Tariq Ali on Iraq

From: Rakesh Bhandari (rakeshb@STANFORD.EDU)
Date: Wed Aug 27 2003 - 13:37:48 EDT

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Occupied Iraq will never know peace

August 27, 2003

The recolonisation of Iraq is not proceeding smoothly. The resistance
in the country (and in Palestine) is not, as Israeli and Western
propagandists like to argue, a case of Islam gone mad. It is, in both
cases, a direct consequence of the occupation.

Before the recent war, some of us argued that the Iraqi people,
however much they despised Saddam Hussein, would not take kindly to
being occupied by the United States and its British adjutant.

Contrary to the cocooned Iraqis who had been on the US payroll for
far too long and who told George Bush that US troops would be
garlanded with flowers and given sweets, we warned that the
occupation would lead to the harrying and killing of Western soldiers
every day and would soon develop into a low-intensity guerilla war.

The fact that events have vindicated this analysis is no reason to
celebrate. The entire country is now in a mess and the situation is
much worse than it was before the conflict.

The only explanation provided by Western news managers for the
resistance is that these are dissatisfied remnants of the old regime.

This week Washington contradicted its propaganda by deciding to
recruit the real remnants of the old state apparatus - the secret
police - to try to track down the resistance organisations, which
number more than 40 different groups. The demonstrations in Basra and
the deaths of more British soldiers are a clear indication these
former bastions of anti-Saddam sentiment are now prepared to join the

The bombing of the UN headquarters in Baghdad shocked the West, but
as Jamie Tarabay of the Associated Press reported in a dispatch from
the Iraqi capital last week, there is a deep ambivalence towards the
UN among ordinary Iraqis. This is an understatement.

In fact, the UN is seen as one of Washington's more ruthless
enforcers. It supervised the sanctions that, according to UNICEF
figures, were directly responsible for the deaths of half a million
Iraqi children and a horrific rise in the mortality rate. Two senior
UN officials, Denis Halliday and Hans von Sponeck, resigned in
protest against these policies, explaining that the UN had failed in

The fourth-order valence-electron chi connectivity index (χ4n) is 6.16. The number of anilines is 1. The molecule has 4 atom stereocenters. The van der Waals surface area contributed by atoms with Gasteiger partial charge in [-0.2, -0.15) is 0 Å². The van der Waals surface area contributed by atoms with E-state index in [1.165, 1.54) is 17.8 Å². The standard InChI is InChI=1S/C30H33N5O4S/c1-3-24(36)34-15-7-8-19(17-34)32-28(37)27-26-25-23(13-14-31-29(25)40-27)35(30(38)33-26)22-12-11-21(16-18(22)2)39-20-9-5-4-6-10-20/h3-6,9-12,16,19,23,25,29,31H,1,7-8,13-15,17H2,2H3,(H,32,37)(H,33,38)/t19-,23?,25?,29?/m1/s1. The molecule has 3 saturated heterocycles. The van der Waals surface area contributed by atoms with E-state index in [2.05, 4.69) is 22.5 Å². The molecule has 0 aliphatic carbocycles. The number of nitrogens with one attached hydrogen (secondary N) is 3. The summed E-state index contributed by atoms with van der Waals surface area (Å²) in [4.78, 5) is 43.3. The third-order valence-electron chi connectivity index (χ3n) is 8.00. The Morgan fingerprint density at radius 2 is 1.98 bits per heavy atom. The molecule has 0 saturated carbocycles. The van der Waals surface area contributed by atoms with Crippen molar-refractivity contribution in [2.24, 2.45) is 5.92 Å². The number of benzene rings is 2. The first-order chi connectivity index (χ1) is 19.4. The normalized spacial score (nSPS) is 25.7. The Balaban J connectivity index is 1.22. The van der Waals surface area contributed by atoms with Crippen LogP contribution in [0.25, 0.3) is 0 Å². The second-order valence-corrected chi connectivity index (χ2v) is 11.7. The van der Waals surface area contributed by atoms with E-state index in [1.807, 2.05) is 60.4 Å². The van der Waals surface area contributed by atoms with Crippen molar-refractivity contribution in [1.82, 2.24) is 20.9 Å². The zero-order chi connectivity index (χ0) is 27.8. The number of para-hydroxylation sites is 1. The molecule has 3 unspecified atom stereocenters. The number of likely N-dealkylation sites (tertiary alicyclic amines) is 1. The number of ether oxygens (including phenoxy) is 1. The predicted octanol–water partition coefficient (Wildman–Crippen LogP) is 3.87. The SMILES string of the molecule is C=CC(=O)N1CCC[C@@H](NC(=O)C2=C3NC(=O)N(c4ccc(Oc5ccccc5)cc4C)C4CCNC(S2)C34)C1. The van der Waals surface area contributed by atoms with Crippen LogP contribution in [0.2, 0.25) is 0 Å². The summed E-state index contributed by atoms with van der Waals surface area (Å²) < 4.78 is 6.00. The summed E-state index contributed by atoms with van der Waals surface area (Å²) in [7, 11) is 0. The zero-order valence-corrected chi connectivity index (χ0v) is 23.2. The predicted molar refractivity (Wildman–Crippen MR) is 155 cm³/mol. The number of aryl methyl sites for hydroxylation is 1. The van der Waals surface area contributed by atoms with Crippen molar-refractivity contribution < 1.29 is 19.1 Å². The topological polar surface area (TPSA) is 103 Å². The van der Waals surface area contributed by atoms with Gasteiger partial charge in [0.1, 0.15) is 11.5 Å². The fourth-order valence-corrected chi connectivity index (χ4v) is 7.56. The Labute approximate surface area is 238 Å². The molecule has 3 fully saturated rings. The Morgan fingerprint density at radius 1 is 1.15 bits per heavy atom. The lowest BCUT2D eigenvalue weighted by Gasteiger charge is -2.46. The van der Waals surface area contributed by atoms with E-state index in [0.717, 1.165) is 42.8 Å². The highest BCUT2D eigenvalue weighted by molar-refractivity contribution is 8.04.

its duties to the people of Iraq.

Simultaneously the US and Britain, with UN approval, rained hundreds
of tonnes of bombs and thousands of missiles on Iraq from 1992
onwards and, in 1999, US officials calmly informed The Wall Street
Journal that they had run out of targets.

By 2001, the bombardment of Iraq had lasted longer than the US
invasion of Vietnam.

That's why the UN is not viewed sympathetically by many Iraqis. The
recent Security Council decision to retrospectively sanction the
occupation, a direct breach of the UN charter, has only added to the

All this poses the question of whether the UN today is anything more
than a cleaning-up operation for the American Empire?

The effects of the Iraqi resistance are now beginning to be felt in
both the occupying countries. The latest Newsweek poll reveals that
President Bush's approval ratings are down 18 points to 53 per cent
and, for the first time since September 11, more registered voters
(49 per cent) say they would not like to see him re-elected. This can
only get worse (or better, depending on one's point of view) as US
casualties in Iraq continue to rise.

In Britain more than two-thirds of the population now believe that
Tony Blair lied to them on Iraq. This view is shared by senior
figures in the establishment. There was open disquiet within the
armed forces before the war. Some generals were not too pleased by
the sight of their Prime Minister, snarling at the leash like a petty
mastiff, as he prepared to dispatch a third of the British army to
help occupy one of the country's largest former colonies in the
Middle East.

After the capture of Baghdad, Sir Rodric Braithwaite, the former head
of the joint intelligence committee and a former national security
adviser to Blair, wrote an astonishing letter to the Financial Times
in which he accused Blair of having deliberately engineered a war
hysteria to frighten a deeply sceptical population into backing a
war. Fishmongers sell fish, warmongers sell war, wrote Braithwaite,
arguing that Blair had oversold his wares.

This anger within the establishment came to a head with the alleged
suicide of the Ministry of Defence's leading scientist, Dr David
Kelly, and forced a judicial inquiry, a form of therapy much favoured
by the English ruling class.

This week Blair will be interrogated before Lord Hutton, but already
the inquiry has uncovered a mound of wriggling worms.

There is talk now that New Labour will offer the Defence Secretary, a
talentless mediocrity by the name of Geoff Hoon, as a blood sacrifice
to calm the public. But what if Hoon refuses to go alone? After all,
he knows where the bodies are buried.

And Australia? Here the Prime Minister - a perennial parrot on the
imperial shoulder - managed to pull his troops out before the
resistance began. They were badly needed in the Solomon Islands. Like
Blair, John Howard parroted untruths to justify the war and, like
Blair, he's lucky that the official Opposition is led by a weak-kneed
and ineffective politician scared of his own shadow.

And one day, when the children of dead Iraqis and Americans ask why
their parents died, the answer will come: because the politicians

Meanwhile, there will be no peace as long as Palestine and Iraq
continue to be occupied - and no amount of apologetics will conceal
this fact.

Tariq Ali has been in Australia as a guest of the Age Melbourne
Writers' Festival. His next book, Bush in Babylon: The Recolonisation
of Iraq, will be published by Verso in October.

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